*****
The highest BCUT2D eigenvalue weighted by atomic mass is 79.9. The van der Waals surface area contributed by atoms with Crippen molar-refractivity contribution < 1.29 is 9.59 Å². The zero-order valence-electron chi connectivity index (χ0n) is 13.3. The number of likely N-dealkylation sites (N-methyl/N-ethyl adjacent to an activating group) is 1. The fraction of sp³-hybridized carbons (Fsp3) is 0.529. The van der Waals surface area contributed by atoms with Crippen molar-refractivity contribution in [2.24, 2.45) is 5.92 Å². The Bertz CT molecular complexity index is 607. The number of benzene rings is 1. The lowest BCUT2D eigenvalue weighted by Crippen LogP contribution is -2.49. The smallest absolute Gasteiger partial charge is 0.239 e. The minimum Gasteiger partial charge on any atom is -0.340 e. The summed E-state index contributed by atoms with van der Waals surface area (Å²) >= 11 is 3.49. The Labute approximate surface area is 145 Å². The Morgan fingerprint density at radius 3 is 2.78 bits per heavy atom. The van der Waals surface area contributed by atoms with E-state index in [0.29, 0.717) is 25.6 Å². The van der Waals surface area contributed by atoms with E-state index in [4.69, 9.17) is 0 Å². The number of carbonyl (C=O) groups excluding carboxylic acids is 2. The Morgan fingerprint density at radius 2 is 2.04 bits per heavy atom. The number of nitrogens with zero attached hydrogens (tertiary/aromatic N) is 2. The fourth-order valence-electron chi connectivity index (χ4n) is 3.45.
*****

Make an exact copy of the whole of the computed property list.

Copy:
The highest BCUT2D eigenvalue weighted by atomic mass is 79.9. The van der Waals surface area contributed by atoms with Crippen molar-refractivity contribution < 1.29 is 9.59 Å². The zero-order valence-electron chi connectivity index (χ0n) is 13.3. The number of likely N-dealkylation sites (N-methyl/N-ethyl adjacent to an activating group) is 1. The fraction of sp³-hybridized carbons (Fsp3) is 0.529. The van der Waals surface area contributed by atoms with Crippen molar-refractivity contribution in [2.24, 2.45) is 5.92 Å². The Bertz CT molecular complexity index is 607. The number of benzene rings is 1. The lowest BCUT2D eigenvalue weighted by Crippen LogP contribution is -2.49. The smallest absolute Gasteiger partial charge is 0.239 e. The minimum Gasteiger partial charge on any atom is -0.340 e. The summed E-state index contributed by atoms with van der Waals surface area (Å²) >= 11 is 3.49. The Labute approximate surface area is 145 Å². The Morgan fingerprint density at radius 3 is 2.78 bits per heavy atom. The van der Waals surface area contributed by atoms with E-state index in [0.29, 0.717) is 25.6 Å². The van der Waals surface area contributed by atoms with E-state index in [4.69, 9.17) is 0 Å². The number of carbonyl (C=O) groups excluding carboxylic acids is 2. The Morgan fingerprint density at radius 2 is 2.04 bits per heavy atom. The number of nitrogens with zero attached hydrogens (tertiary/aromatic N) is 2. The fourth-order valence-electron chi connectivity index (χ4n) is 3.45.